It... Builds environmental awareness Provides direct financial benefits for conservation Provides financial benefits and empowerment for local people Respects local culture Supports human rights and democratic movements such as: conservation of biological diversity and cultural diversity through ecosystem protection promotion of sustainable use of biodiversity, by providing jobs to local populations sharing of all socio-economic benefits with local communities and indigenous peoples by having their informed consent and participation in the management of ecotourism enterprises tourism to unspoiled natural resources, with minimal impact on the environment being a primary concern. Minimization of tourism's own environmental impact affordability and lack of waste in the form of luxury local culture and fauna being the main attractions local people, who benefit from this form of tourism economically, more than mass tourismThe International Ecotourism Society defines ecotourism as "responsible travel to natural areas that conserves the environment, sustains the well-being of local people, involves interpretation and education".
For many countries, ecotourism is not a marginal activity to finance protection of the environment, but a major industry of the national economy. For example, in Costa Rica, Nepal, Kenya and territories such as Antarctica, ecotourism represents a significant portion of the gross domestic product and economic activity. Ecotourism is misinterpreted as any form of tourism that involves nature. Self-proclaimed practitioners and hosts of ecotourism experiences assume it is achieved by creating destinations in natural areas. According to critics of this commonplace and assumptive practice, true ecotourism must, above all, sensitize people to the beauty and the fragility of nature; these critics condemn some operators as greenwashing their operations: using the labels of "green" and "eco-friendly”, while behaving in environmentally irresponsible ways. Although academics disagree about who can be classified as an ecotourist and there is little statistical data, some estimate that more than five million ecotourists—the majority of the ecotourist population—come from the United States, with many others from Western Europe and Australia.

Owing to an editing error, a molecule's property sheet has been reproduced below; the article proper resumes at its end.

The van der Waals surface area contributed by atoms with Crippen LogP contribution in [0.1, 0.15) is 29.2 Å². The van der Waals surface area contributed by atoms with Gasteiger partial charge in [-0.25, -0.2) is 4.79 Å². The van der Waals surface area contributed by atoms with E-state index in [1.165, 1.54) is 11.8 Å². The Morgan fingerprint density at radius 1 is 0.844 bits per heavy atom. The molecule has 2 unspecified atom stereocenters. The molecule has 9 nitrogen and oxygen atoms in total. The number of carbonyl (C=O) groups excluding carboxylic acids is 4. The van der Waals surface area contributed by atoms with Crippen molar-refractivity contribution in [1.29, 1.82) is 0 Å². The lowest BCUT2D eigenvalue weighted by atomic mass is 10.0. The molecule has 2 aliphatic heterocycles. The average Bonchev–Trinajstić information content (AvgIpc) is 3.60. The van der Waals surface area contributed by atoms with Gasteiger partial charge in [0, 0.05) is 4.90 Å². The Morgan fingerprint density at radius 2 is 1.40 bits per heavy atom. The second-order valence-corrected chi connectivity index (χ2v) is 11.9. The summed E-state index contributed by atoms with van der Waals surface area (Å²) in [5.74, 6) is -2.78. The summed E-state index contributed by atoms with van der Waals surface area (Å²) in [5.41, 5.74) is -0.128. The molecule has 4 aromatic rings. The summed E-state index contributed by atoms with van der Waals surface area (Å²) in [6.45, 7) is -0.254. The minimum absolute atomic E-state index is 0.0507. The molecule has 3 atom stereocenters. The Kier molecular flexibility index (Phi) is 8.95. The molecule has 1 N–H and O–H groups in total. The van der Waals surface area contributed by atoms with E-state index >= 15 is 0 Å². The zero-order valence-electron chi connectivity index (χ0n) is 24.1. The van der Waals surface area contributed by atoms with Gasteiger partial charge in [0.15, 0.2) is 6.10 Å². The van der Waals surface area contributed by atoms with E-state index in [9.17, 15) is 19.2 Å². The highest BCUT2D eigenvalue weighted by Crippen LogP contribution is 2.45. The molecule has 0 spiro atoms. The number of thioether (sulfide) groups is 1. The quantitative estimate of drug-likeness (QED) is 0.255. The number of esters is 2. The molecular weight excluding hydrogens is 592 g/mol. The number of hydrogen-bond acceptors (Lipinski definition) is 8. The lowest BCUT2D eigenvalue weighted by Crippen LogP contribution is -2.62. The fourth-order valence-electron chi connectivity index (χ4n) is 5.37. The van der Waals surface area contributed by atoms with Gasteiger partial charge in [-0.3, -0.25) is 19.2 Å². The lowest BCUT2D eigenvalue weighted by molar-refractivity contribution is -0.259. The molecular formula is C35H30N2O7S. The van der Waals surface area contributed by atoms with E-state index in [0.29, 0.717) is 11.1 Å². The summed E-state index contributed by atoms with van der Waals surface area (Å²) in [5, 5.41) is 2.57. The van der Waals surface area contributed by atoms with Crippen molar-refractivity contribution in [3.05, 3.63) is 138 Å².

There are various moves to create national and international ecotourism accreditation programs, although the process is controversial. National ecotourism certification programs have been put in place in countries such as Costa Rica, Kenya and Sweden. Ecotourism is a late 20th-century neologism compounded from eco- and tourism. According to the Oxford English Dictionary, ecotour was first recorded in 1973 and ecotourism, "probably after ecotour", in 1982. Ecotour, n.... A tour of or visit to an area of ecological interest with an educational element. Ecotourism, n.... Tourism to areas of ecological interest, esp. to support conservation efforts and observe wildlife. One source claims. Claus-Dieter Hetzer, an academic and adventurer from Forum International in Berkeley, CA coined ecotourism in 1965 and ran the first ecotours
Hyderabad is the capital of the Indian state of Telangana and de jure capital of Andhra Pradesh. Occupying 650 square kilometres along the banks of the Musi River, Hyderabad City has a population of about 6.9 million and about 9.7 million in Hyderabad Metropolitan Region, making it the fourth most populous city and sixth most populous urban agglomeration in India. At an average altitude of 542 metres, much of Hyderabad is situated on hilly terrain around artificial lakes, including Hussain Sagar—predating the city's founding—north of the city centre. Established in 1591 by Muhammad Quli Qutb Shah, Hyderabad remained under the rule of the Qutb Shahi dynasty for nearly a century before the Mughals captured the region. In 1724, Mughal viceroy Asif Jah I declared his sovereignty and created his own dynasty, known as the Nizams of Hyderabad; the Nizam's dominions became a princely state during the British Raj, remained so for 150 years, with the city serving as its capital. The city continued as the capital of Hyderabad State after it was brought into the Indian Union in 1948, became the capital of Andhra Pradesh after the States Reorganisation Act, 1956.